Dance instructor provides space to bring people together in Florence

May 6, 2019

FLORENCE, S.C. – Dance is the thing that brings everyone together in one space, Adalia Ellis said . And ultimately, it creates connections where friendship can happen.

Ellis is the owner and lead dance instructor at Aroha Arts Collective in Florence. She teaches salsa, bachata and kizomba classes.

Ellis said she has loved dancing since she was a child, but a lot of her dance experience has been unorthodox.

When she was a child, Ellis said there was not as much access for children of color when it came to dance classes. Children of color were not prohibited from classes, but Ellis said being the only brown or bronze-skinned person in a class, she would notice when people felt she should not have been there.

“So a lot of my dance experience – I was in a dance studio in South Carolina for a short time – but I just felt so uncomfortable that I didn’t continue,” Ellis said.

She attended a Baha’I school in Vancouver Island, British Columbia, for high school. She was part of a performing arts group that used dance to address social issues like racism, the inequality of men and women, drugs and alcohol. They used dance to tell stories.

Then after college, Ellis said she lived in South Korea for six years.

“And when I was in Korea, that’s where I got heavy into Latin dance,” she said. “Believe it or not, Salsa is king in Korea, Japan, a lot of the Asian countries. So that’s where I was first certified as a dance instructor, as a Latin dance instructor, by a Korean dance instructor who owned a dance school.”

Ellis was born in Hartsville, moved to Darlington when she was 5 and then Florence when she was 8. But when she left Florence, she said she was never coming back. Things were different then. Ellis said she has been able to live overseas and travel to places such as Africa, Australia and Taiwan, among other places. But it was the Baha’I community and dance that brought her back to Florence.

“I feel like to whom much is given, much is expected,” Ellis said. “You leave and get to have all these experiences, and you want to come back home and give back to your community. So I really wanted to create a space that was different from my experience, that young people of color could come and feel at home and feel loved and accepted.”

Right now, Aroha Arts Collective focuses mainly on adults. She said she wants to provide a space for couples to have a nice evening together and for single people to be able to meet other single people.

“But at the core of it is developing friendships,” she said. “The dance is the thing that brings everyone together in one space. But then ultimately creating connections where friendship can happen.”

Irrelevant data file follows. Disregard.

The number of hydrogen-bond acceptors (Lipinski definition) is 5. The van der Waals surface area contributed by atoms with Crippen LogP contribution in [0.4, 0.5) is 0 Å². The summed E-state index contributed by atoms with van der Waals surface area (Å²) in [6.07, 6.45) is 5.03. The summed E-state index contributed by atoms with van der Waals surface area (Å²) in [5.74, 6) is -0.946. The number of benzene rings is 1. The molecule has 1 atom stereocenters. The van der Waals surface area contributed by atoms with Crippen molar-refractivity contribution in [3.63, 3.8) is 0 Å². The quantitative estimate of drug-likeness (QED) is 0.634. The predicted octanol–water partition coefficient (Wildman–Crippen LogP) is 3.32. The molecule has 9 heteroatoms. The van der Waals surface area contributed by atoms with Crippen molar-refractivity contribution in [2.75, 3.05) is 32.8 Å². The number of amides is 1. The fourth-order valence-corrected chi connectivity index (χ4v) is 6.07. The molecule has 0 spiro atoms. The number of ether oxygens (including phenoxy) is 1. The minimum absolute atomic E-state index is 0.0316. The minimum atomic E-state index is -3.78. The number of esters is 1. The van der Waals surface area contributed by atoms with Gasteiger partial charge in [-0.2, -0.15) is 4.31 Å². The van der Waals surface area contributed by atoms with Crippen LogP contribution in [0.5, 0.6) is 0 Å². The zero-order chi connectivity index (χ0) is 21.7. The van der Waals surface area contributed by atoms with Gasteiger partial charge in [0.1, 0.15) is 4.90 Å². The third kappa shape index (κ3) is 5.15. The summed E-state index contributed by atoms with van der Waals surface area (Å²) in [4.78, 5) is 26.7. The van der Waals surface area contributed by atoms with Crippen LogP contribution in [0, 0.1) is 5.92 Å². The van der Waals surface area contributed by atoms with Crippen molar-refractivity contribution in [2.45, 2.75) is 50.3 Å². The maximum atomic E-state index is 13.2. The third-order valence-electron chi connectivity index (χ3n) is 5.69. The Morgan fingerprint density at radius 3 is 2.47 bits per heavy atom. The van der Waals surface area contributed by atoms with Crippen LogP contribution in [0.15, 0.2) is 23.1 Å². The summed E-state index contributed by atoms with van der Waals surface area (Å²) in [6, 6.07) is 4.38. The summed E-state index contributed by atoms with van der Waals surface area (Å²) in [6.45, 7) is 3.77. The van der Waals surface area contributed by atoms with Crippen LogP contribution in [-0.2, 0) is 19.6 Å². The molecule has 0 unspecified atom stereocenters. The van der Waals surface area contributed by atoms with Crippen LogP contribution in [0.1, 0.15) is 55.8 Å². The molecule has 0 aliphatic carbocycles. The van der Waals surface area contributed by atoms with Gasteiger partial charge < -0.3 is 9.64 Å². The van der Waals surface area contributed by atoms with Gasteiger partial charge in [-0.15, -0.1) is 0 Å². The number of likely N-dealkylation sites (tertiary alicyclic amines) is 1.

Ellis has operated Aroha Arts Collective from different locations since she returned to Florence, but now the studio is located in the Charles W. Gould Business Incubator on the Florence-Darlington Technical College campus at 1951 Pisgah Road in Florence.

“I’m getting to incubate. I’m getting to learn what it is to run a business,” Ellis said. “I’d rather make mistakes here than get myself locked into a lease. Make mistakes; learn in this kind of space. I think incubators are really, really vital for small businesses.”

At the Charles W. Gould Business Incubator, Ellis said she not only has a studio for dance, but she also has access to two meeting rooms and a common area.

Several things are planned for Aroha Arts Collective in June. Ellis said she is starting fundamental classes at Soule Café in Florence. People will be able to learn the basics of the salsa, bachata and kizomba dances in three-week cycles.

“This is a partner dance, so we really need the guys,” Ellis said.

At her studio, Ellis will offer a goddess series.

“The goddess series, I’m really excited about it, because this is where I really get to take dance and connect it to the heart and soul of women,” she said.

Women will get to spend three weeks learning “soulful salsa,” “beautiful bachata,” and “queen kizomba.” Each type of dance is taught in three weeks, and the women who participate will perform it.

“When you say beautiful bachata, we’re not just talking about the dance. We’re talking about the women dancing the dance,” Ellis said. “Queen, we’re talking about queens dancing kizomba, the soul of women dancing salsa.”

Children also will be able to learn in the studio this summer. Ellis will offer summer dance camps in June, July and August for children ages 12 to 14. Children will do partner dancing and learn salsa, bachata and hip hop.

“So, they will also be focusing, too, on character, respecting yourself, respecting each other,” Ellis said. “I think one of the things that partner dance does, it teaches young men and young women how to interact with each other in healthy ways. Having boundaries, but then being able to figure out how do you share that space with someone of the opposite sex.”

Each camp will end with a performance, and there will be an end-of-summer formal.

In the future, Ellis said she is considering offering a baby wearing class for moms and dads and also a class for families.

More information about Aroha Arts Collective can be found at arohaartscollective.com.